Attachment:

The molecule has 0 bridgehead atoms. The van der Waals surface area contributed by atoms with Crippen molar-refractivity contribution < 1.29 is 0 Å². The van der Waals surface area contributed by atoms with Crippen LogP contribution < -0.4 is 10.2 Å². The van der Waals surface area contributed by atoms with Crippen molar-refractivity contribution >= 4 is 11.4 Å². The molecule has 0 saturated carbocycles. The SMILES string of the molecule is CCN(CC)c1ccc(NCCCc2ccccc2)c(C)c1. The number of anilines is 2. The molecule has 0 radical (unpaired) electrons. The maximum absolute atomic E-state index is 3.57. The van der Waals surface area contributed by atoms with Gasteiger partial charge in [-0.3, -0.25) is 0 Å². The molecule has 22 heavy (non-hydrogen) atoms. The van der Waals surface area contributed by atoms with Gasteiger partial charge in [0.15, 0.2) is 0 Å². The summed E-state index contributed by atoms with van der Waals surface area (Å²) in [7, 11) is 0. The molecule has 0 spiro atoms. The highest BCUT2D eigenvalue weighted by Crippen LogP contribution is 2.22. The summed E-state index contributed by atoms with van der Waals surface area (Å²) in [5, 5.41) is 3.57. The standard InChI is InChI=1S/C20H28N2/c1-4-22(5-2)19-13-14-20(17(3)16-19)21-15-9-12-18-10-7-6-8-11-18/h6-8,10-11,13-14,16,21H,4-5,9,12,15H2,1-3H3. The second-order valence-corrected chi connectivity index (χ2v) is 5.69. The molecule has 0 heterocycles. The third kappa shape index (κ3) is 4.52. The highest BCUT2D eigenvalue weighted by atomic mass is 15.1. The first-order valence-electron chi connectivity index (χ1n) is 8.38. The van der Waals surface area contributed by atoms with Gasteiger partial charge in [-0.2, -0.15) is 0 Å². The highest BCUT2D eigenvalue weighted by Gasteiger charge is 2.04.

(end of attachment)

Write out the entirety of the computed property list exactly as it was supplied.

The molecule has 0 bridgehead atoms. The van der Waals surface area contributed by atoms with Crippen molar-refractivity contribution < 1.29 is 0 Å². The van der Waals surface area contributed by atoms with Crippen LogP contribution < -0.4 is 10.2 Å². The van der Waals surface area contributed by atoms with Crippen molar-refractivity contribution >= 4 is 11.4 Å². The molecule has 0 saturated carbocycles. The SMILES string of the molecule is CCN(CC)c1ccc(NCCCc2ccccc2)c(C)c1. The number of anilines is 2. The molecule has 0 radical (unpaired) electrons. The maximum absolute atomic E-state index is 3.57. The van der Waals surface area contributed by atoms with Gasteiger partial charge in [-0.3, -0.25) is 0 Å². The molecule has 22 heavy (non-hydrogen) atoms. The van der Waals surface area contributed by atoms with Gasteiger partial charge in [0.15, 0.2) is 0 Å². The summed E-state index contributed by atoms with van der Waals surface area (Å²) in [7, 11) is 0. The molecule has 0 spiro atoms. The highest BCUT2D eigenvalue weighted by Crippen LogP contribution is 2.22. The summed E-state index contributed by atoms with van der Waals surface area (Å²) in [5, 5.41) is 3.57. The standard InChI is InChI=1S/C20H28N2/c1-4-22(5-2)19-13-14-20(17(3)16-19)21-15-9-12-18-10-7-6-8-11-18/h6-8,10-11,13-14,16,21H,4-5,9,12,15H2,1-3H3. The second-order valence-corrected chi connectivity index (χ2v) is 5.69. The molecule has 0 heterocycles. The third kappa shape index (κ3) is 4.52. The highest BCUT2D eigenvalue weighted by atomic mass is 15.1. The first-order valence-electron chi connectivity index (χ1n) is 8.38. The van der Waals surface area contributed by atoms with Gasteiger partial charge in [-0.2, -0.15) is 0 Å². The highest BCUT2D eigenvalue weighted by Gasteiger charge is 2.04.